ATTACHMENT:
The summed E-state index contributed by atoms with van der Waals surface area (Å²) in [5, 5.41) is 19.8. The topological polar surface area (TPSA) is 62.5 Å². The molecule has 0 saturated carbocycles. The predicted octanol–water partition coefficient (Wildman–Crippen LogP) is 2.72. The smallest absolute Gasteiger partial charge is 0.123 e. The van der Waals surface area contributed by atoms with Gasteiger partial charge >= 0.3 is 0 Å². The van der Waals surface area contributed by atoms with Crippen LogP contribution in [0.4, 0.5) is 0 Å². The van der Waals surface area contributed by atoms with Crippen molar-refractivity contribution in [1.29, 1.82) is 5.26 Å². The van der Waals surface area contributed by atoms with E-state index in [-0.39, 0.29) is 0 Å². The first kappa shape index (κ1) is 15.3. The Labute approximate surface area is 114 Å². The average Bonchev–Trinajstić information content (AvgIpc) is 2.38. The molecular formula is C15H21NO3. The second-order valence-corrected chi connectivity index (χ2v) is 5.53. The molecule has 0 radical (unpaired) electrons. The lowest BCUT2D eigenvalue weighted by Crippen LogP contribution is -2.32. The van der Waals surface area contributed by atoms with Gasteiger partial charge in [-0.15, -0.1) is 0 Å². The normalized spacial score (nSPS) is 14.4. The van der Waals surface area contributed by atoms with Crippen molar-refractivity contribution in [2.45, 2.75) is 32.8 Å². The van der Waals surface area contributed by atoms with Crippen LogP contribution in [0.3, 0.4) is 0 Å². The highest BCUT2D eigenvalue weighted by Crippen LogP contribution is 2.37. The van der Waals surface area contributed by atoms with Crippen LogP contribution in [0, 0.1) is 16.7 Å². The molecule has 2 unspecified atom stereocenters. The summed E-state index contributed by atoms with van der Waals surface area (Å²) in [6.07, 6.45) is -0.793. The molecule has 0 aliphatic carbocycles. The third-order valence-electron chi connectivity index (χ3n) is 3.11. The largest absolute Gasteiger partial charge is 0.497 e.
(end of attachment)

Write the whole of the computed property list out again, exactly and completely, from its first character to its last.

The summed E-state index contributed by atoms with van der Waals surface area (Å²) in [5, 5.41) is 19.8. The topological polar surface area (TPSA) is 62.5 Å². The molecule has 0 saturated carbocycles. The predicted octanol–water partition coefficient (Wildman–Crippen LogP) is 2.72. The smallest absolute Gasteiger partial charge is 0.123 e. The van der Waals surface area contributed by atoms with Gasteiger partial charge >= 0.3 is 0 Å². The van der Waals surface area contributed by atoms with Crippen LogP contribution in [0.4, 0.5) is 0 Å². The van der Waals surface area contributed by atoms with Crippen molar-refractivity contribution in [1.29, 1.82) is 5.26 Å². The van der Waals surface area contributed by atoms with E-state index in [-0.39, 0.29) is 0 Å². The first kappa shape index (κ1) is 15.3. The Labute approximate surface area is 114 Å². The average Bonchev–Trinajstić information content (AvgIpc) is 2.38. The molecular formula is C15H21NO3. The second-order valence-corrected chi connectivity index (χ2v) is 5.53. The molecule has 0 radical (unpaired) electrons. The lowest BCUT2D eigenvalue weighted by Crippen LogP contribution is -2.32. The van der Waals surface area contributed by atoms with Gasteiger partial charge in [-0.15, -0.1) is 0 Å². The normalized spacial score (nSPS) is 14.4. The van der Waals surface area contributed by atoms with Crippen molar-refractivity contribution in [2.45, 2.75) is 32.8 Å². The van der Waals surface area contributed by atoms with Crippen LogP contribution in [0.3, 0.4) is 0 Å². The highest BCUT2D eigenvalue weighted by Crippen LogP contribution is 2.37. The van der Waals surface area contributed by atoms with Crippen LogP contribution in [0, 0.1) is 16.7 Å². The molecule has 2 unspecified atom stereocenters. The summed E-state index contributed by atoms with van der Waals surface area (Å²) in [6.07, 6.45) is -0.793. The molecule has 0 aliphatic carbocycles. The third-order valence-electron chi connectivity index (χ3n) is 3.11. The largest absolute Gasteiger partial charge is 0.497 e.